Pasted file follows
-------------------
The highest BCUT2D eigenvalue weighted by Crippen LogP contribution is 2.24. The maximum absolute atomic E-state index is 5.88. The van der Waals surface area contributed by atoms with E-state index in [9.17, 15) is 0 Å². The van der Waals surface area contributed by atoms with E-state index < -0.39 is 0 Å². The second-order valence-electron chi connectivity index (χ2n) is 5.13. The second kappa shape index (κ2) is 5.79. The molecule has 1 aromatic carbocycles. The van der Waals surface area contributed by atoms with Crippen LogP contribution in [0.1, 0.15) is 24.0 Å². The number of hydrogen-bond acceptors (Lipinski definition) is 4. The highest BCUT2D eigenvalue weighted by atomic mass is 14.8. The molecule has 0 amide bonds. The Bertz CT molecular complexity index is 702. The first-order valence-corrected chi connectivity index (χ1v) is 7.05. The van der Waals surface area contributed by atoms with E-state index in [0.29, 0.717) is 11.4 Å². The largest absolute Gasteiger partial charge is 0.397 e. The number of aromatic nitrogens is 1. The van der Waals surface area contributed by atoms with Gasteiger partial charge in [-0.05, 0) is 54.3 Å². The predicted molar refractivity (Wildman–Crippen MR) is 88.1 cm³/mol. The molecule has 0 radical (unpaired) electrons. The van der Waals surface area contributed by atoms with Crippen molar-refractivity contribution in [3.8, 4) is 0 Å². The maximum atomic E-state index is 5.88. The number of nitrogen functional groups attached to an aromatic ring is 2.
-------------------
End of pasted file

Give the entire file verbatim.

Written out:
The highest BCUT2D eigenvalue weighted by Crippen LogP contribution is 2.24. The maximum absolute atomic E-state index is 5.88. The van der Waals surface area contributed by atoms with E-state index in [9.17, 15) is 0 Å². The van der Waals surface area contributed by atoms with E-state index < -0.39 is 0 Å². The second-order valence-electron chi connectivity index (χ2n) is 5.13. The second kappa shape index (κ2) is 5.79. The molecule has 1 aromatic carbocycles. The van der Waals surface area contributed by atoms with Crippen LogP contribution in [0.1, 0.15) is 24.0 Å². The number of hydrogen-bond acceptors (Lipinski definition) is 4. The highest BCUT2D eigenvalue weighted by atomic mass is 14.8. The molecule has 0 amide bonds. The Bertz CT molecular complexity index is 702. The first-order valence-corrected chi connectivity index (χ1v) is 7.05. The van der Waals surface area contributed by atoms with E-state index in [0.29, 0.717) is 11.4 Å². The largest absolute Gasteiger partial charge is 0.397 e. The number of aromatic nitrogens is 1. The van der Waals surface area contributed by atoms with Gasteiger partial charge in [-0.05, 0) is 54.3 Å². The predicted molar refractivity (Wildman–Crippen MR) is 88.1 cm³/mol. The molecule has 0 radical (unpaired) electrons. The van der Waals surface area contributed by atoms with Crippen molar-refractivity contribution in [3.8, 4) is 0 Å². The maximum atomic E-state index is 5.88. The number of nitrogen functional groups attached to an aromatic ring is 2.